Brian Chernak ’14
When researching drugs to prescribe, medical professionals may be unknowingly influenced by selective publishing of clinical trial data — which makes some drugs appear more effective than they actually are.
It’s a problem medical student Brian Chernak ’14 wanted to take on, so he began exploring how he could support better reporting of clinical trials. Now, thanks to a resolution Chernak authored, the American Medical Association (AMA) — the largest association of physicians and medical students in the country — is bringing more attention to the issue.
Chernak, a molecular biology major at Colgate who is now in his third year at SUNY Downstate Medical Center, was motivated by a conversation he had with another alumnus last January. That person (who asked to be anonymous) worked on a study at a large research institution involving a drug already on the market. Although the study showed that the drug did not work as well as others, he told Chernak the company did not want the findings published.
“That got me thinking, wow, that’s not OK,” Chernak said. He began researching the issue to see if anyone else was talking about it, and found the AllTrials campaign.
Chernak learned that many clinical trials are not made available to the public. “All these trials to determine whether or not drugs, protocols, and procedures [are effective] aren’t ever published,” he said. This makes it difficult for medical professionals to effectively research and prescribe treatments, he noted.
The Food and Drug Administration Amendments Act of 2007 (FDAAA) requires that many types of clinical trials be registered at ClinicalTrials.gov before a study is conducted, with results published within a year after the trial’s completion. “Evidence shows that the vast majority of clinical trials conducted in the United States still aren’t published at this website within one year, and about half of them are never published,” Chernak said.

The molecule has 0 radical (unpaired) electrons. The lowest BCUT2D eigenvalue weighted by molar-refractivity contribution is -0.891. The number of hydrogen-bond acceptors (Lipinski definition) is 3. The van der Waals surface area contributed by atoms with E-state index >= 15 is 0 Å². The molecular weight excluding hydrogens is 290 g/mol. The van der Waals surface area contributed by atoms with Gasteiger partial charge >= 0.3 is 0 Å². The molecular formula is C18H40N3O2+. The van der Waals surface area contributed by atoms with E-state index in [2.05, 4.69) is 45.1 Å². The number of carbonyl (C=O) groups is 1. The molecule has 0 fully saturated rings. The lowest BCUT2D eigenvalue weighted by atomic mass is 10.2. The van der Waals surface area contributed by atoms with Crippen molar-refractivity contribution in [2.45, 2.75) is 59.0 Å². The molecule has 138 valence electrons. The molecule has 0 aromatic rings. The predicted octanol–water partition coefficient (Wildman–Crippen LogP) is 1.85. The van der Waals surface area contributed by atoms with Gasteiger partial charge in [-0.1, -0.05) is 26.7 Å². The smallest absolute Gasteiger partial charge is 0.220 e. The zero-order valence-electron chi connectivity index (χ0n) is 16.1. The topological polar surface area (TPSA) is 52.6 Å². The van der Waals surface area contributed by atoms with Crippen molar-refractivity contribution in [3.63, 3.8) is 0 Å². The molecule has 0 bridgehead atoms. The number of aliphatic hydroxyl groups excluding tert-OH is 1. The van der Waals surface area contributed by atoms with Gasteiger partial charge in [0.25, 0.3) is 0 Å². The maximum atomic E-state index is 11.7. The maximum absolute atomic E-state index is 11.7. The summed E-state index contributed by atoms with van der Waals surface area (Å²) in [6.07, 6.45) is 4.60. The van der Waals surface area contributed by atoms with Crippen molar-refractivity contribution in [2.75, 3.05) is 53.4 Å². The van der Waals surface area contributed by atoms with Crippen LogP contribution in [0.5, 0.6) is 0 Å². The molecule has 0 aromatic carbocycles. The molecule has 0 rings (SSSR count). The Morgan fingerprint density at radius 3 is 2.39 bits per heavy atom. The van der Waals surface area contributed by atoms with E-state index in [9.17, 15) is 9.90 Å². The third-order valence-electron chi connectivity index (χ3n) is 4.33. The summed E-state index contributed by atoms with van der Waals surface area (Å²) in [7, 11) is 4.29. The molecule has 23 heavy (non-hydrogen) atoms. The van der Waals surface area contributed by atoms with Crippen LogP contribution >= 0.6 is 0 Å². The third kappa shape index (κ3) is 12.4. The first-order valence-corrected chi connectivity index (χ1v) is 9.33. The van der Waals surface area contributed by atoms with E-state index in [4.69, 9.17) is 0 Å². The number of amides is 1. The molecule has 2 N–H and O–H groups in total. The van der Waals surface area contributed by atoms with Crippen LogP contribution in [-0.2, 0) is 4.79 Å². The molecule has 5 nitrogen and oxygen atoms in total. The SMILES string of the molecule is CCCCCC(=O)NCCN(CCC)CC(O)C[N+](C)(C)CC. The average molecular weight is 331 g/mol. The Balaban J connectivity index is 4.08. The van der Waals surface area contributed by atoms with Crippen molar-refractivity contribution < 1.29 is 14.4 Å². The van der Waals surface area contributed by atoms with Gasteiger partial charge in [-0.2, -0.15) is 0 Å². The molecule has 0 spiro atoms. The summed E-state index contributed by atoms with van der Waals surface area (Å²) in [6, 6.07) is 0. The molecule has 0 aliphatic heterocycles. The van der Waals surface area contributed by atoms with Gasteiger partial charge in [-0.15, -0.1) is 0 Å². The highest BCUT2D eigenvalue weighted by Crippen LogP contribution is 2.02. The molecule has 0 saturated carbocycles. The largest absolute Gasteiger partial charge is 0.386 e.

In addition, medical journals’ editorial preferences tend to favor trials demonstrating positive or unique outcomes as opposed to negative or repetitive ones, Chernak explained. The New England Journal of Medicine, in 2008, ran a study that examined selective medical journal publishing of antidepressant trials from 1987 to 2004. Of the 74 trials during that period, 38 were positive and 36 were negative. Medical journals published 37 of the 38 positive trials, but only three of the negative studies.
“If you’re a researcher, [you’d find overwhelmingly positive data] making it appear these antidepressants worked much better and much more definitively than what actually was the case,” Chernak said.
Having been involved with the AMA medical student section (AMA-MSS) at Downstate, he got the idea to write a resolution there. “People always said, ‘If you find something you think needs to be changed, write a resolution; you can go to the AMA meeting and get medical students to support a policy change.’”
Chernak worked on the resolution calling for the AMA to support improved enforcement of the FDAAA regarding registration and reporting of trials. It also called for the AMA to sign the AllTrials petition supporting the registration of all past, present, and future clinical trials and the release of their summary reports.
At its meeting, the AMA approved the parts of his resolution concerning support for stronger enforcement of FDAAA deadlines, and support for the timely dissemination of clinical trial outcomes for public accessibility. AMA President Steven J. Stack said, “The AMA strongly supports improving the timeliness and accessibility of clinical trial data to reduce the duplication of research and help inform future research — ultimately improving health outcomes for patients. The AMA is pleased to join the AllTrials initiative to continue efforts aimed at ensuring open access to clinical trial data for physicians, researchers, and patients.”
Going forward, Chernak has been named as the medical student ambassador for the AllTrials USA campaign. He has also been giving speeches to medical students, telling them “that we take everything we learn in a textbook for granted, especially on drugs … and it’s important for us to [remember] that it’s not set in stone, and we should do research on the drugs we are prescribing.”
— Phil Gusman